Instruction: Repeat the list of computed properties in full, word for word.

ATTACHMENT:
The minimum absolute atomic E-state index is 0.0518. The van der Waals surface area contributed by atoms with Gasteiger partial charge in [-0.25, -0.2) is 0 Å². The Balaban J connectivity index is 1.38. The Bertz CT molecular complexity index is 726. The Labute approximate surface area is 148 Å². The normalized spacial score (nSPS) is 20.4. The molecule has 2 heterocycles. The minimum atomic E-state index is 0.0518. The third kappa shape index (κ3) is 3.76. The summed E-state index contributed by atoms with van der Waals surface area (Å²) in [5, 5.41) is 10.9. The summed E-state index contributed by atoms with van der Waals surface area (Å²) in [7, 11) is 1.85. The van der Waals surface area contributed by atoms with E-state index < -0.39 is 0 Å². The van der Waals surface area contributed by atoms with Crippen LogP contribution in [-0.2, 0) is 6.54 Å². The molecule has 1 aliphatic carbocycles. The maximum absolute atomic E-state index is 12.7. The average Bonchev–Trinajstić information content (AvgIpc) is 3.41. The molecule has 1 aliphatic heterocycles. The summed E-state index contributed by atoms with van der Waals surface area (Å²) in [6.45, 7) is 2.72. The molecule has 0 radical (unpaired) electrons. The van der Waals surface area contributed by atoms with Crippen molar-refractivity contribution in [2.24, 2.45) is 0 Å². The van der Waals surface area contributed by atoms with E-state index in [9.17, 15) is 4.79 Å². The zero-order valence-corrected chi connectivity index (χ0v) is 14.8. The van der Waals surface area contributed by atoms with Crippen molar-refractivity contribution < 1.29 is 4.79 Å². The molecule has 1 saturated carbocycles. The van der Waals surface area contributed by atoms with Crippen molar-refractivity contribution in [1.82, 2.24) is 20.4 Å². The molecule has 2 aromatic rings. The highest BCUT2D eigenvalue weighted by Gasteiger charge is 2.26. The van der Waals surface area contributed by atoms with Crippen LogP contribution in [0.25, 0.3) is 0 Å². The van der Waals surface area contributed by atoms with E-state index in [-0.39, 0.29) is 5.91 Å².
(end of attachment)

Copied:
The minimum absolute atomic E-state index is 0.0518. The van der Waals surface area contributed by atoms with Gasteiger partial charge in [-0.25, -0.2) is 0 Å². The Balaban J connectivity index is 1.38. The Bertz CT molecular complexity index is 726. The Labute approximate surface area is 148 Å². The normalized spacial score (nSPS) is 20.4. The molecule has 2 heterocycles. The minimum atomic E-state index is 0.0518. The third kappa shape index (κ3) is 3.76. The summed E-state index contributed by atoms with van der Waals surface area (Å²) in [5, 5.41) is 10.9. The summed E-state index contributed by atoms with van der Waals surface area (Å²) in [7, 11) is 1.85. The van der Waals surface area contributed by atoms with E-state index < -0.39 is 0 Å². The van der Waals surface area contributed by atoms with Crippen LogP contribution in [-0.2, 0) is 6.54 Å². The molecule has 1 aliphatic carbocycles. The maximum absolute atomic E-state index is 12.7. The average Bonchev–Trinajstić information content (AvgIpc) is 3.41. The molecule has 1 aliphatic heterocycles. The summed E-state index contributed by atoms with van der Waals surface area (Å²) in [6.45, 7) is 2.72. The molecule has 0 radical (unpaired) electrons. The van der Waals surface area contributed by atoms with Crippen molar-refractivity contribution in [2.24, 2.45) is 0 Å². The van der Waals surface area contributed by atoms with E-state index in [9.17, 15) is 4.79 Å². The zero-order valence-corrected chi connectivity index (χ0v) is 14.8. The van der Waals surface area contributed by atoms with Crippen molar-refractivity contribution < 1.29 is 4.79 Å². The molecule has 1 saturated carbocycles. The van der Waals surface area contributed by atoms with Crippen molar-refractivity contribution in [1.82, 2.24) is 20.4 Å². The molecule has 2 aromatic rings. The highest BCUT2D eigenvalue weighted by Gasteiger charge is 2.26. The van der Waals surface area contributed by atoms with Crippen LogP contribution in [0.25, 0.3) is 0 Å². The van der Waals surface area contributed by atoms with E-state index in [-0.39, 0.29) is 5.91 Å².